According to dictionary.com, the definition of “medium” is as follows: 1. A middle state or condition; mean. 2.Something intermediate in nature or degree. There are about sixteen definitions for this word, but let’s focus on the first two as it applies to African American males in these United States of America. By now you’re probably wondering where could this possibly go, or what points are being brought up. Often times we as society tend to overlook or subconsciously not acknowledge the multiple identities of a person or a group of people. Society subconsciously or consciously, depending on who you’re talking to, depicts the African American experience in this country with only struggle/despair or living the lavish life of an entertainer/athlete, leaving no room for a “medium”. To go even further, society/media portrays the African American male experience as presented in two different lights; the successful athlete/entertainer or the drug dealer/gang-banger. Let’s categorize those “light” descriptions as “highs” and “lows”. The “high” would of course be the athlete/entertainer that promotes the lifestyle of money, sex, and drugs. Then it’s the “low” drug dealer/gang-banger that lives the life of violence on their quest to money, sex, and drugs. But there has to be more to a black man’s life in America, right? Constantly, society feeds this dichotomous image of all black men that is absolutely inaccurate. If you are asking what are the inaccuracies, one would possible say the easier question is which one should we highlight first? (Yes, there are many.)
For the sake of an argument let’s start with examining the black man and the “medium” that is rarely highlighted for us. The images created by the media leaves those who are not familiar, or have limited interactions with black males in America as a “black” or “white,” good and bad perspective of these men. What about the gray area? There has to be some in between, right? As we examine the “medium,” a few questions come to mind. Mainly, where is the “medium” for this African American man? What does that medium look like, and why doesn’t he have a voice?The “medium” black man is often forgotten in America. Rarely is there any recognition for his accomplishments or empathy for his struggles. However, there is constant attention given to his counterparts. Whether it’s the black male athlete/entertainer who is idolized for their glitz and glamour, or the drug dealer/gang banger that’s constantly in the newspaper or community doing something wrong.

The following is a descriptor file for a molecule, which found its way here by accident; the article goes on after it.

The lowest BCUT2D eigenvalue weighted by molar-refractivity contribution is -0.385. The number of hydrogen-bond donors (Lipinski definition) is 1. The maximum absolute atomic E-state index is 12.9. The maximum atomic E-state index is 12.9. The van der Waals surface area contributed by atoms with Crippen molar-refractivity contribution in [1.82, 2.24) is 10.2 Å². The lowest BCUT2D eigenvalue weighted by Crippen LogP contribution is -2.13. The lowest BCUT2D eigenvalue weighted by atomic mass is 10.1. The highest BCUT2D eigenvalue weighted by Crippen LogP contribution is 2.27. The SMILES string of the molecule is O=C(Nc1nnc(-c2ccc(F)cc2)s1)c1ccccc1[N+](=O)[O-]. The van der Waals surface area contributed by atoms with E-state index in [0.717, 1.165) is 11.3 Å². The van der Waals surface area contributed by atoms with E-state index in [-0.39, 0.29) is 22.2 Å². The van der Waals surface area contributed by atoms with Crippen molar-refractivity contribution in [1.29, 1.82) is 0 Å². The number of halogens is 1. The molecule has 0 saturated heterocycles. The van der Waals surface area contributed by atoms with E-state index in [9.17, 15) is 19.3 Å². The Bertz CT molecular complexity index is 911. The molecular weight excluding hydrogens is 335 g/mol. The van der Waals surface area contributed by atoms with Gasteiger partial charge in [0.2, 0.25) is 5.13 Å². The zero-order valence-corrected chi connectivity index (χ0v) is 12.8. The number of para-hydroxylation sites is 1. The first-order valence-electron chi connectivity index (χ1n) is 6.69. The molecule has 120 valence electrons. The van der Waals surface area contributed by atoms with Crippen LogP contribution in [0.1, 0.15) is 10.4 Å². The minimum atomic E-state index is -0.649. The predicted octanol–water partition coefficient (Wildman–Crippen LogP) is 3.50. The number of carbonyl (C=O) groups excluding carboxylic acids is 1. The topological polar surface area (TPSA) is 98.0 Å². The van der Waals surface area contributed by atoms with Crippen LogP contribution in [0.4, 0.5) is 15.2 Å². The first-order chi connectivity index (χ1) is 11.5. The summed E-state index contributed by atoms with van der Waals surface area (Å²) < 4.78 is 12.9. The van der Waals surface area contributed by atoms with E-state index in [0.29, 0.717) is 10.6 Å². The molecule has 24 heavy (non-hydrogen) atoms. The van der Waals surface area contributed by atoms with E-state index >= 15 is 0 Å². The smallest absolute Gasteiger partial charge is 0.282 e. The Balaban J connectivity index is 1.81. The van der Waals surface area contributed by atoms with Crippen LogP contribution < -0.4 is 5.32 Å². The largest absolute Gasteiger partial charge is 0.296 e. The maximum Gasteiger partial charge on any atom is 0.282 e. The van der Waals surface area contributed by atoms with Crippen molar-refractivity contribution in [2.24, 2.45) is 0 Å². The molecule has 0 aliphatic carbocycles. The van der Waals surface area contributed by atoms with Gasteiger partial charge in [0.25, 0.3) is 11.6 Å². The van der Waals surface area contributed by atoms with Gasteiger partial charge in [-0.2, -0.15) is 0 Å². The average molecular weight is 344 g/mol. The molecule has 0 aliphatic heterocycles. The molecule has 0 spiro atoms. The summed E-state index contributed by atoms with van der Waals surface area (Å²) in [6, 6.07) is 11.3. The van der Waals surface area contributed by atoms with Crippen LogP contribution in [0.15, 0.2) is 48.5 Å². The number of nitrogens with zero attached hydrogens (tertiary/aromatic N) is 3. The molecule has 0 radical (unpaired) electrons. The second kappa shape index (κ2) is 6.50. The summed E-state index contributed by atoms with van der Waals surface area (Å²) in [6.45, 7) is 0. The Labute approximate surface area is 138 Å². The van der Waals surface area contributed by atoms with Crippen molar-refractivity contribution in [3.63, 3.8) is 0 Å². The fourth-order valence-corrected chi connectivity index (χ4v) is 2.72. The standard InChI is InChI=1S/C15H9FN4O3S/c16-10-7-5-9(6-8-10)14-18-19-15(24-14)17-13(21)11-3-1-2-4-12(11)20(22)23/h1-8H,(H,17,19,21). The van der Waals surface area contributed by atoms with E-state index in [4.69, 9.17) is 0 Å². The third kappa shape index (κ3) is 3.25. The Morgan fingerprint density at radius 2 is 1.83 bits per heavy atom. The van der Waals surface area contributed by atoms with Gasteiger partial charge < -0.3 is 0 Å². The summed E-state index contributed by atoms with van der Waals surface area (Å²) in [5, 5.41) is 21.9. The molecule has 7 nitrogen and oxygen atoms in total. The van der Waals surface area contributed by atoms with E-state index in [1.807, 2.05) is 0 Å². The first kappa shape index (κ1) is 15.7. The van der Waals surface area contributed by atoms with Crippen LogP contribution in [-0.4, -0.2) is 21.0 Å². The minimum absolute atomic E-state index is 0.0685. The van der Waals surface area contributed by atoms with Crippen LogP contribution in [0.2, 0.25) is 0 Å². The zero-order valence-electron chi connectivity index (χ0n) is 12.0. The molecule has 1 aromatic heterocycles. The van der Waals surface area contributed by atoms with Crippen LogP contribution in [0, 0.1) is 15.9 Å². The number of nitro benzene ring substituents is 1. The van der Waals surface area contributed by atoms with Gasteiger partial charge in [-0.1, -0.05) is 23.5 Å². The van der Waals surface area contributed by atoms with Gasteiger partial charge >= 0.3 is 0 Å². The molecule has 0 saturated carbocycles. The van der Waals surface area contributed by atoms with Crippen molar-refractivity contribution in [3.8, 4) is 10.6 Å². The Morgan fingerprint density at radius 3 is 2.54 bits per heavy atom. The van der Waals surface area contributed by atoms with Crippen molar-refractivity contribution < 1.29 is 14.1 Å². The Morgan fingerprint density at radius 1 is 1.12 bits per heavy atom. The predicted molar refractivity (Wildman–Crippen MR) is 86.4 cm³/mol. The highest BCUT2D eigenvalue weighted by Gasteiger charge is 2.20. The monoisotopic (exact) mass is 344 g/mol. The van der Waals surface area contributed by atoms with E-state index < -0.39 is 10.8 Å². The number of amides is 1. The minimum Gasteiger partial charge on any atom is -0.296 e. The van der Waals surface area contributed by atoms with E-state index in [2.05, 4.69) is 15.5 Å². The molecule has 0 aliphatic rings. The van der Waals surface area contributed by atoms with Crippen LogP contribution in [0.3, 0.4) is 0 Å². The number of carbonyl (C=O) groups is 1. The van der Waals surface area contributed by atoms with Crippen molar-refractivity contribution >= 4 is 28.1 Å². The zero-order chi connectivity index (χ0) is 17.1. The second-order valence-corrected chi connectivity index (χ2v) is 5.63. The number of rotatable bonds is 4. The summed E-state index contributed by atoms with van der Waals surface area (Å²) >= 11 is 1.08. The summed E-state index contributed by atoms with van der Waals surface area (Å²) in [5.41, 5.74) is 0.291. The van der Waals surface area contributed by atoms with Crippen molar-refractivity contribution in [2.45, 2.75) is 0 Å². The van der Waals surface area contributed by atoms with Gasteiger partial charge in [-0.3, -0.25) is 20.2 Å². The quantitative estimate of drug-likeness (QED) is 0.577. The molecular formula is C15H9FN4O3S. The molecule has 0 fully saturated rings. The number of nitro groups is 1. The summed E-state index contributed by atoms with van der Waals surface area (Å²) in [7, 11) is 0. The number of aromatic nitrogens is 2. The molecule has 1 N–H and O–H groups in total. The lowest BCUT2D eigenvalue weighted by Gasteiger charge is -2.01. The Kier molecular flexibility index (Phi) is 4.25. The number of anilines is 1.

When these are the two images that are constantly recognized by society rightly or wrongfully so, the idea of the “medium” tends to fade. Who is this “medium” black man you ask? The answer is quite simple. The medium black man is the man who wakes up every day and goes to work to provide for his family. The medium black man is the man who not only goes to college, but graduates. He is our pastor, lawyer, doctor, corrections officer, policeman, fireman, banker, social worker, teacher, principal and the successful business man all in our midst to be acknowledged. However, we rarely acknowledge him! Instead we constantly micro-aggressively compare him to his “high” and “low” counterparts. If he has an athletic stature we ask him why he isn’t playing a professional sport, or if he has a nice car, we automatically assume that he’s selling drugs or participating in illegal activities. Society loves to silence the medium black man and when he reacts we label him as angry. But why shouldn’t he be angry? He’s human too. He thinks, feels, and reacts the same way you do. Although the voice of the “medium” black man tends to be silenced at times, one could also say that he also allows his voice to be silenced. He chooses not to speak up due to the fear of being labeled. Instead he bottles it up inside and continues fighting the labels like the warrior he is. With everything that’s going on in society today, the voice of the “medium” black man is needed more than ever before.
Think about it, society fears you simply because they only know both extremes. Better yet, society knows the “highs” and are very familiar with them because of their fame. Society also knows that the “high”s have too much to lose. Which leaves society with what the media feeds them about the description of the “lows” and that’s who society fears. Because of your silence society does not look at you for your degrees, they immediately lump you in with the “lows”. You have to speak up, make your presence felt. Let the world know that you exist and that this image they paint of you is false. Speak out on what you feel is wrong; don’t be defined by the transgressions of your counterparts. You are not a mythical creature that only exists in theory. You are real and you are in abundance. For the sake of the future, speak up because lives depend on it.